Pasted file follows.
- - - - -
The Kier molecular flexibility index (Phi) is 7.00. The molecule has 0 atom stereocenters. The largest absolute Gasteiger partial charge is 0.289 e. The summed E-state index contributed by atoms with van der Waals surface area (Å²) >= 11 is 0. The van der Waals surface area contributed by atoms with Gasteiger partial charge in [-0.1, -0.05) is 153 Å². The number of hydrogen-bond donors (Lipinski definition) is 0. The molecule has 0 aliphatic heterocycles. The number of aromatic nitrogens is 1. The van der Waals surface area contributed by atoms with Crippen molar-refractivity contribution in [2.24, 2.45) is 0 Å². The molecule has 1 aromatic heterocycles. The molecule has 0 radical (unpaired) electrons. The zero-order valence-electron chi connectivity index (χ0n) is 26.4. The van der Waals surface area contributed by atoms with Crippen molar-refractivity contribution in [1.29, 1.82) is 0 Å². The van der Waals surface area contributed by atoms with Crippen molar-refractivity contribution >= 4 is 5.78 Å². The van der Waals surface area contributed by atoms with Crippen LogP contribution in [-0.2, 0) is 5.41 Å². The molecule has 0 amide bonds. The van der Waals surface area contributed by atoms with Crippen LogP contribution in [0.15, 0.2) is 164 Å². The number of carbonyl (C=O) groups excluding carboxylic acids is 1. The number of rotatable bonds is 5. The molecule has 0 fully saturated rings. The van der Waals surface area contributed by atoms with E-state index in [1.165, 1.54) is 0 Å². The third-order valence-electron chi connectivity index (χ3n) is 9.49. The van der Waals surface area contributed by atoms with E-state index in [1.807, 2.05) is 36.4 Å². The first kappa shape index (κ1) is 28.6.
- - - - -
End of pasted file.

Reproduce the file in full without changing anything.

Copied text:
The Kier molecular flexibility index (Phi) is 7.00. The molecule has 0 atom stereocenters. The largest absolute Gasteiger partial charge is 0.289 e. The summed E-state index contributed by atoms with van der Waals surface area (Å²) >= 11 is 0. The van der Waals surface area contributed by atoms with Gasteiger partial charge in [-0.1, -0.05) is 153 Å². The number of hydrogen-bond donors (Lipinski definition) is 0. The molecule has 0 aliphatic heterocycles. The number of aromatic nitrogens is 1. The van der Waals surface area contributed by atoms with Crippen molar-refractivity contribution in [2.24, 2.45) is 0 Å². The molecule has 1 aromatic heterocycles. The molecule has 0 radical (unpaired) electrons. The zero-order valence-electron chi connectivity index (χ0n) is 26.4. The van der Waals surface area contributed by atoms with Crippen molar-refractivity contribution in [1.29, 1.82) is 0 Å². The van der Waals surface area contributed by atoms with Crippen molar-refractivity contribution >= 4 is 5.78 Å². The van der Waals surface area contributed by atoms with Crippen LogP contribution in [-0.2, 0) is 5.41 Å². The molecule has 0 amide bonds. The van der Waals surface area contributed by atoms with Crippen LogP contribution in [0.15, 0.2) is 164 Å². The number of carbonyl (C=O) groups excluding carboxylic acids is 1. The number of rotatable bonds is 5. The molecule has 0 fully saturated rings. The van der Waals surface area contributed by atoms with E-state index in [1.165, 1.54) is 0 Å². The third-order valence-electron chi connectivity index (χ3n) is 9.49. The van der Waals surface area contributed by atoms with E-state index in [1.807, 2.05) is 36.4 Å². The first kappa shape index (κ1) is 28.6.